What should rural and other schools be doing about conservation of our natural resources? The nation knows about your husband's absorbing interest in this area.
We could take a leaf out of the book of the European countries. There a child is taught in school how to behave in the country around the city where he lives. He is taught that it is valuable to reforest and that he must protect forests against fires because they not only keep up the water level in the area but provide a steady revenue.
Health of All Youth
What do you think should be done in this country to ensure healthy boys and girls and strong men and women in the years to come?
As far as public schools are concerned, the health program should be confined to the teaching of good health habits, instruction in home economics classes, a knowledge of proper diet, and proper physical care. There also should be good physical instruction.
However from my point of view, the remedying of defects found in the medical area should be taken out of the schools completely. Every child in our country should be required under the Public Health Service to attend a clinic where he would periodically receive a careful examination and where, if the family means were not sufficient, the necessary work, whether dental, eye care, or even an operation, would be at the disposal of that child, free of charge.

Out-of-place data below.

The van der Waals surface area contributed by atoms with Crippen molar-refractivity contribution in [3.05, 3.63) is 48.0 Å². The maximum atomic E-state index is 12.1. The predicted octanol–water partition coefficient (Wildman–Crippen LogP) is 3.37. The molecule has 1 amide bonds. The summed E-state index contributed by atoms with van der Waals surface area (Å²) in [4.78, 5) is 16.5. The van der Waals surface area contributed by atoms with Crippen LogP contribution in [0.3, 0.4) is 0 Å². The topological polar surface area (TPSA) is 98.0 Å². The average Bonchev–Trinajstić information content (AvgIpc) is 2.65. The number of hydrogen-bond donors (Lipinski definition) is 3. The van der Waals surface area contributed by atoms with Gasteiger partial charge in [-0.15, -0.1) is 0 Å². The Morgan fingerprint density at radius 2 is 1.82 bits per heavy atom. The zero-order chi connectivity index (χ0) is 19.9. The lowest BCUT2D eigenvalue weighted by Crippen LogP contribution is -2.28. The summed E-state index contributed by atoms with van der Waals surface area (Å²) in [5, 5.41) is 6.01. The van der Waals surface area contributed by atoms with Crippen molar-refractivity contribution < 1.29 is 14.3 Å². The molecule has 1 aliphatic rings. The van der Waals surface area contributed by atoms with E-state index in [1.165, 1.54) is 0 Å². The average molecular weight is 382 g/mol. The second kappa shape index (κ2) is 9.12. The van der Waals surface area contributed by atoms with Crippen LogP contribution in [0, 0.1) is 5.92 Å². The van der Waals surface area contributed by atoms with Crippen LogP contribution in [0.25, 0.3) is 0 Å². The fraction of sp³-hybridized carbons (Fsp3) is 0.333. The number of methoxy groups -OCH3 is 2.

We have learned in two world wars that we have an increasing number of people who are not physically fit and that in most cases these individuals did not have the available medical advice and the means to obtain the necessary remedial care. This is a service that the nation must give its young people if it hopes to remain strong and healthy as a nation.
Counseling and Guidance
Do you think parents and the general public understand counseling and guidance service?
Parents really welcome guidance because they know they haven't had the training; also, they know children are likely to listen to guidance that comes from outside the family. Counseling service should be developed to a greater extent because young people very much need guidance.
Responsibilities of Youth